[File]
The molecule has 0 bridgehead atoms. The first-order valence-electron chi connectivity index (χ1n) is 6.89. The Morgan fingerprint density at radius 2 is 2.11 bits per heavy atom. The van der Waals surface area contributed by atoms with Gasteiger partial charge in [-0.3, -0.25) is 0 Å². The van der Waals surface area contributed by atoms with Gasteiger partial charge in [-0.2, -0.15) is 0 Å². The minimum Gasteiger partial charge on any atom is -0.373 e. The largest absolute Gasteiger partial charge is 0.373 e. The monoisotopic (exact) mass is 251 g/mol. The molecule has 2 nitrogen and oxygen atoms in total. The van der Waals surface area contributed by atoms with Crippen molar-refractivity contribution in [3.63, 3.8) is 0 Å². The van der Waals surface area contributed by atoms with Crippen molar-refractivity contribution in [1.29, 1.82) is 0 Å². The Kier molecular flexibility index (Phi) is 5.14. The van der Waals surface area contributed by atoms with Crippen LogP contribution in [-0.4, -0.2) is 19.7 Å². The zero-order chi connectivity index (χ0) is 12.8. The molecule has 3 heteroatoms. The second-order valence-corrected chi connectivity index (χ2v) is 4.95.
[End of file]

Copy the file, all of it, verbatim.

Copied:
The molecule has 0 bridgehead atoms. The first-order valence-electron chi connectivity index (χ1n) is 6.89. The Morgan fingerprint density at radius 2 is 2.11 bits per heavy atom. The van der Waals surface area contributed by atoms with Gasteiger partial charge in [-0.3, -0.25) is 0 Å². The van der Waals surface area contributed by atoms with Gasteiger partial charge in [-0.2, -0.15) is 0 Å². The minimum Gasteiger partial charge on any atom is -0.373 e. The largest absolute Gasteiger partial charge is 0.373 e. The monoisotopic (exact) mass is 251 g/mol. The molecule has 2 nitrogen and oxygen atoms in total. The van der Waals surface area contributed by atoms with Crippen molar-refractivity contribution in [3.63, 3.8) is 0 Å². The van der Waals surface area contributed by atoms with Crippen molar-refractivity contribution in [1.29, 1.82) is 0 Å². The Kier molecular flexibility index (Phi) is 5.14. The van der Waals surface area contributed by atoms with Crippen LogP contribution in [-0.4, -0.2) is 19.7 Å². The zero-order chi connectivity index (χ0) is 12.8. The molecule has 3 heteroatoms. The second-order valence-corrected chi connectivity index (χ2v) is 4.95.